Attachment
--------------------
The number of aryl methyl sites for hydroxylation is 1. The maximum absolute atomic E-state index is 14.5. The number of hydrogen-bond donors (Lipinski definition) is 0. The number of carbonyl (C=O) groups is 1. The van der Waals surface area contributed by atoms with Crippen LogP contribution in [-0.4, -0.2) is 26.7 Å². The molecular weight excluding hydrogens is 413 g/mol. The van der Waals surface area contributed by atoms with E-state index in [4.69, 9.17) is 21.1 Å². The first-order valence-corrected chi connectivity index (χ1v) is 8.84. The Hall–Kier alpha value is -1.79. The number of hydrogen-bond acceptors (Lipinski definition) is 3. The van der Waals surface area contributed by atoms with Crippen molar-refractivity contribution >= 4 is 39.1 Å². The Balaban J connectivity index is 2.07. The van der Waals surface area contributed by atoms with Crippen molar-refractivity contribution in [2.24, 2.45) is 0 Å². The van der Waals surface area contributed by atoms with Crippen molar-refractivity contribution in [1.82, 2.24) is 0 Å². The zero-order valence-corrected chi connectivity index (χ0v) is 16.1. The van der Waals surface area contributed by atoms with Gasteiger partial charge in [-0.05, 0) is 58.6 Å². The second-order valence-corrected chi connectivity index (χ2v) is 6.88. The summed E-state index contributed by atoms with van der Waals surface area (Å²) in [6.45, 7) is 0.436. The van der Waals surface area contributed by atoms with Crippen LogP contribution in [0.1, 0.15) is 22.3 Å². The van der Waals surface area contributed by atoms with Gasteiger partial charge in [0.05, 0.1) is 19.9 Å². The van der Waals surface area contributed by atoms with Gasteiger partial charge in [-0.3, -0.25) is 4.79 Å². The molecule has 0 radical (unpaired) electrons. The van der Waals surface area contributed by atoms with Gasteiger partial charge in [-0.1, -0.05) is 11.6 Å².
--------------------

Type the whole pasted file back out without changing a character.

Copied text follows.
The number of aryl methyl sites for hydroxylation is 1. The maximum absolute atomic E-state index is 14.5. The number of hydrogen-bond donors (Lipinski definition) is 0. The number of carbonyl (C=O) groups is 1. The van der Waals surface area contributed by atoms with Crippen LogP contribution in [-0.4, -0.2) is 26.7 Å². The molecular weight excluding hydrogens is 413 g/mol. The van der Waals surface area contributed by atoms with E-state index in [4.69, 9.17) is 21.1 Å². The first-order valence-corrected chi connectivity index (χ1v) is 8.84. The Hall–Kier alpha value is -1.79. The number of hydrogen-bond acceptors (Lipinski definition) is 3. The van der Waals surface area contributed by atoms with Crippen molar-refractivity contribution >= 4 is 39.1 Å². The Balaban J connectivity index is 2.07. The van der Waals surface area contributed by atoms with Crippen molar-refractivity contribution in [2.24, 2.45) is 0 Å². The van der Waals surface area contributed by atoms with Crippen molar-refractivity contribution in [1.82, 2.24) is 0 Å². The zero-order valence-corrected chi connectivity index (χ0v) is 16.1. The van der Waals surface area contributed by atoms with Gasteiger partial charge in [-0.05, 0) is 58.6 Å². The second-order valence-corrected chi connectivity index (χ2v) is 6.88. The summed E-state index contributed by atoms with van der Waals surface area (Å²) in [6.45, 7) is 0.436. The van der Waals surface area contributed by atoms with Crippen LogP contribution in [0.1, 0.15) is 22.3 Å². The van der Waals surface area contributed by atoms with Gasteiger partial charge in [0.05, 0.1) is 19.9 Å². The van der Waals surface area contributed by atoms with Gasteiger partial charge in [-0.3, -0.25) is 4.79 Å². The molecule has 0 radical (unpaired) electrons. The van der Waals surface area contributed by atoms with Gasteiger partial charge in [-0.1, -0.05) is 11.6 Å².